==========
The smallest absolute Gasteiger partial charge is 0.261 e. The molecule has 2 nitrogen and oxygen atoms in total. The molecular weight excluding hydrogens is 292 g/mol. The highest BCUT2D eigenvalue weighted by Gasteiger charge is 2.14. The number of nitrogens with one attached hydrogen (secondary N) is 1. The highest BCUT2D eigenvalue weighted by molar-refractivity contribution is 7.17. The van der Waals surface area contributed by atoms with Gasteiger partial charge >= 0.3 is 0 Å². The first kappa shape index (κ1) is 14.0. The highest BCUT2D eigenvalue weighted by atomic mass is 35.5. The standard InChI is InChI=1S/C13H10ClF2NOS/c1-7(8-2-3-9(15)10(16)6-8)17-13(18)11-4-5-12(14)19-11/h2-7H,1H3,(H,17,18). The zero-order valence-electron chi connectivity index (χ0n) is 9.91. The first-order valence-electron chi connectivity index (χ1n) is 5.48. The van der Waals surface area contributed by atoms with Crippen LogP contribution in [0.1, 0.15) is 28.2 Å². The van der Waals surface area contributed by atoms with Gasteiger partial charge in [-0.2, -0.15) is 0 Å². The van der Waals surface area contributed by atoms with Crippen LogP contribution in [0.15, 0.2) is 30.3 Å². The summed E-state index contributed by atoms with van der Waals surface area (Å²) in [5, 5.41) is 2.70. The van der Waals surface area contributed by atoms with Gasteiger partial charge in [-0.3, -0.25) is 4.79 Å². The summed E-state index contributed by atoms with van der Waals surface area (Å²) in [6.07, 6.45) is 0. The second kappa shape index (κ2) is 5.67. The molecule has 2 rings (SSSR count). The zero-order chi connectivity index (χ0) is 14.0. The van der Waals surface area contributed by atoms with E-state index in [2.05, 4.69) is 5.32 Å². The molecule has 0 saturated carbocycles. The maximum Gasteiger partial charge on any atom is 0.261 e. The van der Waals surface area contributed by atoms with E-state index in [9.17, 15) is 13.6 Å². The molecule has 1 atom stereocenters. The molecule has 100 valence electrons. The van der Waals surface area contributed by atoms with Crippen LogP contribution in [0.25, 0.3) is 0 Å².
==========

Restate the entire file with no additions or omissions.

The smallest absolute Gasteiger partial charge is 0.261 e. The molecule has 2 nitrogen and oxygen atoms in total. The molecular weight excluding hydrogens is 292 g/mol. The highest BCUT2D eigenvalue weighted by Gasteiger charge is 2.14. The number of nitrogens with one attached hydrogen (secondary N) is 1. The highest BCUT2D eigenvalue weighted by molar-refractivity contribution is 7.17. The van der Waals surface area contributed by atoms with Gasteiger partial charge >= 0.3 is 0 Å². The first kappa shape index (κ1) is 14.0. The highest BCUT2D eigenvalue weighted by atomic mass is 35.5. The standard InChI is InChI=1S/C13H10ClF2NOS/c1-7(8-2-3-9(15)10(16)6-8)17-13(18)11-4-5-12(14)19-11/h2-7H,1H3,(H,17,18). The zero-order valence-electron chi connectivity index (χ0n) is 9.91. The first-order valence-electron chi connectivity index (χ1n) is 5.48. The van der Waals surface area contributed by atoms with Crippen LogP contribution in [0.1, 0.15) is 28.2 Å². The van der Waals surface area contributed by atoms with Gasteiger partial charge in [-0.2, -0.15) is 0 Å². The van der Waals surface area contributed by atoms with Crippen LogP contribution in [0.15, 0.2) is 30.3 Å². The summed E-state index contributed by atoms with van der Waals surface area (Å²) in [5, 5.41) is 2.70. The van der Waals surface area contributed by atoms with Gasteiger partial charge in [-0.3, -0.25) is 4.79 Å². The summed E-state index contributed by atoms with van der Waals surface area (Å²) in [6.07, 6.45) is 0. The second kappa shape index (κ2) is 5.67. The molecule has 2 rings (SSSR count). The zero-order chi connectivity index (χ0) is 14.0. The van der Waals surface area contributed by atoms with E-state index in [2.05, 4.69) is 5.32 Å². The molecule has 0 saturated carbocycles. The maximum Gasteiger partial charge on any atom is 0.261 e. The van der Waals surface area contributed by atoms with E-state index in [9.17, 15) is 13.6 Å². The molecule has 1 atom stereocenters. The molecule has 100 valence electrons. The van der Waals surface area contributed by atoms with Crippen LogP contribution in [0.25, 0.3) is 0 Å².